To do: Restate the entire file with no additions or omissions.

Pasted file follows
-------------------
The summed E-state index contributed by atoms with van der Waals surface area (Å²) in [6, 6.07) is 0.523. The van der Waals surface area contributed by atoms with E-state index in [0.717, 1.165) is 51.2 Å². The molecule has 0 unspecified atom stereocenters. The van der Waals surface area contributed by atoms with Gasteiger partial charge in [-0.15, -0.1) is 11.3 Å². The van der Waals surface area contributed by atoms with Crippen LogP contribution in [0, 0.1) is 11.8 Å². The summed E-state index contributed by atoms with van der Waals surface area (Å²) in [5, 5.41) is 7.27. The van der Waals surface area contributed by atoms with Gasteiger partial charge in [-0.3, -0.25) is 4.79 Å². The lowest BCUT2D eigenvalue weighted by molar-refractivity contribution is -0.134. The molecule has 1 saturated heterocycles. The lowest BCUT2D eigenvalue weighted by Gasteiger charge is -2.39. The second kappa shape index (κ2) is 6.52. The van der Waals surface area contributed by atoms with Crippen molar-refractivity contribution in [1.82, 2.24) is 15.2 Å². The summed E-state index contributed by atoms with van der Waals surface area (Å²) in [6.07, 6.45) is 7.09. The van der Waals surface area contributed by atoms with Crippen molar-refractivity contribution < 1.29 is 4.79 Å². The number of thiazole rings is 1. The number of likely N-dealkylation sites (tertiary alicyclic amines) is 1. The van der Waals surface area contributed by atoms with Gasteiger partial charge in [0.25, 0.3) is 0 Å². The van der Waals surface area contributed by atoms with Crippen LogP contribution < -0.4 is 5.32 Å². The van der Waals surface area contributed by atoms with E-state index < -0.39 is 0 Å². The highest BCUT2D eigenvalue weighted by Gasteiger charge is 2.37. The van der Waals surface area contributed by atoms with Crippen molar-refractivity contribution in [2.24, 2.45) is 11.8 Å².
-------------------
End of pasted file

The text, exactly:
The summed E-state index contributed by atoms with van der Waals surface area (Å²) in [6, 6.07) is 0.523. The van der Waals surface area contributed by atoms with E-state index in [0.717, 1.165) is 51.2 Å². The molecule has 0 unspecified atom stereocenters. The van der Waals surface area contributed by atoms with Gasteiger partial charge in [-0.15, -0.1) is 11.3 Å². The van der Waals surface area contributed by atoms with Crippen LogP contribution in [0, 0.1) is 11.8 Å². The summed E-state index contributed by atoms with van der Waals surface area (Å²) in [5, 5.41) is 7.27. The van der Waals surface area contributed by atoms with Gasteiger partial charge in [-0.3, -0.25) is 4.79 Å². The lowest BCUT2D eigenvalue weighted by molar-refractivity contribution is -0.134. The molecule has 1 saturated heterocycles. The lowest BCUT2D eigenvalue weighted by Gasteiger charge is -2.39. The second kappa shape index (κ2) is 6.52. The van der Waals surface area contributed by atoms with Crippen molar-refractivity contribution in [1.82, 2.24) is 15.2 Å². The summed E-state index contributed by atoms with van der Waals surface area (Å²) in [6.07, 6.45) is 7.09. The van der Waals surface area contributed by atoms with Crippen molar-refractivity contribution < 1.29 is 4.79 Å². The number of thiazole rings is 1. The number of likely N-dealkylation sites (tertiary alicyclic amines) is 1. The van der Waals surface area contributed by atoms with Gasteiger partial charge in [0.25, 0.3) is 0 Å². The van der Waals surface area contributed by atoms with Crippen LogP contribution < -0.4 is 5.32 Å². The van der Waals surface area contributed by atoms with E-state index < -0.39 is 0 Å². The highest BCUT2D eigenvalue weighted by Gasteiger charge is 2.37. The van der Waals surface area contributed by atoms with Crippen molar-refractivity contribution in [2.24, 2.45) is 11.8 Å².